Part One: Fun historical tidbits about life at the Iowa Great Lakes
The Iowa Great Lakes has a long history.
For over a hundred years, people have flocked to the state’s summer playground for fun and relaxation. That’s a lot of history.
And you can learn all about that history and more at the Iowa Great Lakes Maritime Museum at Arnolds Park Amusement Park.
The museum is curated by Mary Kennedy and she shared with us some historical tidbits about the Iowa Great Lakes that you probably don’t know about as well as some topics she is asked about at the museum. We will be sharing these historical fun anecdotes in multiple stories.
There were alligators in the Majestic Roller Rink.
When C. P. Benit bought Stevens Park in 1918, the first big thing he added was the Majestic Roller Rink in 1919. In the middle of the rink a pond foundation was installed and a gazebo type structure was added on top of the floor to go over the pond. You would skate around the pond. About 1920, C.P. Benit returned from Florida with a dozen alligators, which were put in the pond. They did not survive a long time, but some were stuffed by Harry Tennant (taxidermist at the Kurio Kastle) and one of those remained in the Benit Family for many years. It is not believed that goldfish or fish were ever put in the pond.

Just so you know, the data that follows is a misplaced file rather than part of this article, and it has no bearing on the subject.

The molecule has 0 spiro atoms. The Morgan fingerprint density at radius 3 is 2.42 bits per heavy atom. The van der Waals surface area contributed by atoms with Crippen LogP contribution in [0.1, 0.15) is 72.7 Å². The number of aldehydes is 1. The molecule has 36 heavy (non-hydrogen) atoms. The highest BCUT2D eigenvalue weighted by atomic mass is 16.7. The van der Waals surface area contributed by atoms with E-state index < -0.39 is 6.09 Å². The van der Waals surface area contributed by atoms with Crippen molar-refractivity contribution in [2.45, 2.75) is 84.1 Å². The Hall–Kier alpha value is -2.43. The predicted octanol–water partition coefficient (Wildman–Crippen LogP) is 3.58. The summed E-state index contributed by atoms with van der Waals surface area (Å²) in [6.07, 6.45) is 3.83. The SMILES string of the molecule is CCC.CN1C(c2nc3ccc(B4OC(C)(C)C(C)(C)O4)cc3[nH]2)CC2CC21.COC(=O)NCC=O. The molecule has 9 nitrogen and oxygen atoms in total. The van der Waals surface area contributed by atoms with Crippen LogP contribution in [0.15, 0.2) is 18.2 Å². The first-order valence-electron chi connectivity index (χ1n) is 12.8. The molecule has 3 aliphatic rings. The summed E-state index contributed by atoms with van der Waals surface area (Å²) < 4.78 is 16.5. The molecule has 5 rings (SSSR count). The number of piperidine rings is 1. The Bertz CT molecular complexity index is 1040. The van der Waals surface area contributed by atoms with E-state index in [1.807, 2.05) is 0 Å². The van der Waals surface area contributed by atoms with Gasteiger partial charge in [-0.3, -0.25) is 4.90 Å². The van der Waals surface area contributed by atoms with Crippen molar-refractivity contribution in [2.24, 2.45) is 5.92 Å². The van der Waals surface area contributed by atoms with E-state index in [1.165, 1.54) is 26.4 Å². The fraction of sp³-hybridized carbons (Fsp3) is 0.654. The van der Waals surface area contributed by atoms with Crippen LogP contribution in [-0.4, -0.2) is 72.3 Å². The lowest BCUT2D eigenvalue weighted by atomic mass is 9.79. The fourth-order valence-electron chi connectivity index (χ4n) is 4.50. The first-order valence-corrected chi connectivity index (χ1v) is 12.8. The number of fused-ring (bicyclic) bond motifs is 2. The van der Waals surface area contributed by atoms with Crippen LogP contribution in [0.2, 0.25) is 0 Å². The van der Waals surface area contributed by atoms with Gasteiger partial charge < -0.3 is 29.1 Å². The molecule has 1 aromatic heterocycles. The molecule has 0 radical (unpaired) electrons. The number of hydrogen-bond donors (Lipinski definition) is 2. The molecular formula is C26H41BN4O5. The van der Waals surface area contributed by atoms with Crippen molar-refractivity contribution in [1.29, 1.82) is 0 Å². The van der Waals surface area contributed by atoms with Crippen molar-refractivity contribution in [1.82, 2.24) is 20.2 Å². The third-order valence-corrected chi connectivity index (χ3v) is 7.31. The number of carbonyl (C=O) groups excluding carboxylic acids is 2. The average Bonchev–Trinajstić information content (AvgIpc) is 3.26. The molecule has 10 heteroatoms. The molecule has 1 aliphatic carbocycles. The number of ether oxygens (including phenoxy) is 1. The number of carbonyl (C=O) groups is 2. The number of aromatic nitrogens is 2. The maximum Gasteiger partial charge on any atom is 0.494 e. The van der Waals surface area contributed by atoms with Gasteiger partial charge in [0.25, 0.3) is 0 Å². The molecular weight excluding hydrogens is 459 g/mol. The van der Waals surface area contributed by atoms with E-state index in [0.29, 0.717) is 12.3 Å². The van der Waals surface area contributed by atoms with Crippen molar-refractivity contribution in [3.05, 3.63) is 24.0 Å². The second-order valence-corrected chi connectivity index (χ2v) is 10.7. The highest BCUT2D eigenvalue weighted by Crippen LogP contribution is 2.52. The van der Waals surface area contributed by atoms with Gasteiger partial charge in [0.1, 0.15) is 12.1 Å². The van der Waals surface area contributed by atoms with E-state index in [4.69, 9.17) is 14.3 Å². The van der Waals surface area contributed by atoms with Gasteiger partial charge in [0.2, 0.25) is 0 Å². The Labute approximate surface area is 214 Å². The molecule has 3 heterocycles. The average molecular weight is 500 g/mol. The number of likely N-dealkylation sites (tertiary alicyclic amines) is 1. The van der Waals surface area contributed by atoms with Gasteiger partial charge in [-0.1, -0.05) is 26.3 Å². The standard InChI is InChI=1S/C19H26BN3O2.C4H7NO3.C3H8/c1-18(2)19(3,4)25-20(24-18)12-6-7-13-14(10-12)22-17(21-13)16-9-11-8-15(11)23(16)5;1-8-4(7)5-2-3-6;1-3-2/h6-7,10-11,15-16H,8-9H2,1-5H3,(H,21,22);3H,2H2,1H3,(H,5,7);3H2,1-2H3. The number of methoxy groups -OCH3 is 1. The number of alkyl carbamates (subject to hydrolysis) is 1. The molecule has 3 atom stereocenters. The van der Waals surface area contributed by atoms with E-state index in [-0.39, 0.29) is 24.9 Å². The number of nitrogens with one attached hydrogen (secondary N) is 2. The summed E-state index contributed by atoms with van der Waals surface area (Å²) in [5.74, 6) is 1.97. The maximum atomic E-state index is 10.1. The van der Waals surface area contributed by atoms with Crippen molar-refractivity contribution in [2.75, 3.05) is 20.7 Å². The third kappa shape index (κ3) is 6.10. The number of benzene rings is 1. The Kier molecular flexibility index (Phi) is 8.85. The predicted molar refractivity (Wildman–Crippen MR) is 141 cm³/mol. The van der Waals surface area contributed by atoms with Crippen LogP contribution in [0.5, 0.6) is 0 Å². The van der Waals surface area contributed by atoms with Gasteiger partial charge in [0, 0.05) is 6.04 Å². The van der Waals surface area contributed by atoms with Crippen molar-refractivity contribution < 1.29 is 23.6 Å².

— As told by Gordy Benit, grandson of C.P. Benit, to Mary Kennedy. 2017
Why is the steering wheel on the right side?
The steering wheel is on the right side of power boats for mechanical reasons. Boat propellers usually turn clockwise and the torque on the propeller causes the right side of boat hulls to rise out of the water. Boat designers placed the steering wheel on the right so the weight of the boat operator would help keep the boat even in the water. A few boats have the steering wheel on the left side, so it is thought in that case the propeller turns counter clockwise.
The legend of Chief Okoboji is fiction.
Many years ago there was a legend of Okoboji told which was purely fiction but which struck the popular fancy for legends. The tale said there at one time lived a great and powerful Indian chief named Okoboji and that upon his death the highest place in the lake region was chosen for his burial. This place is to be seen now on the west shore of the lake. It is just above Miller’s Bay and is known to be the highest point in Iowa. It is not, however, the burial place of Chief Okoboji, for such a person did not exist.
— From Hattie P. Elston, Spirit Lake Beacon, July 21, 1932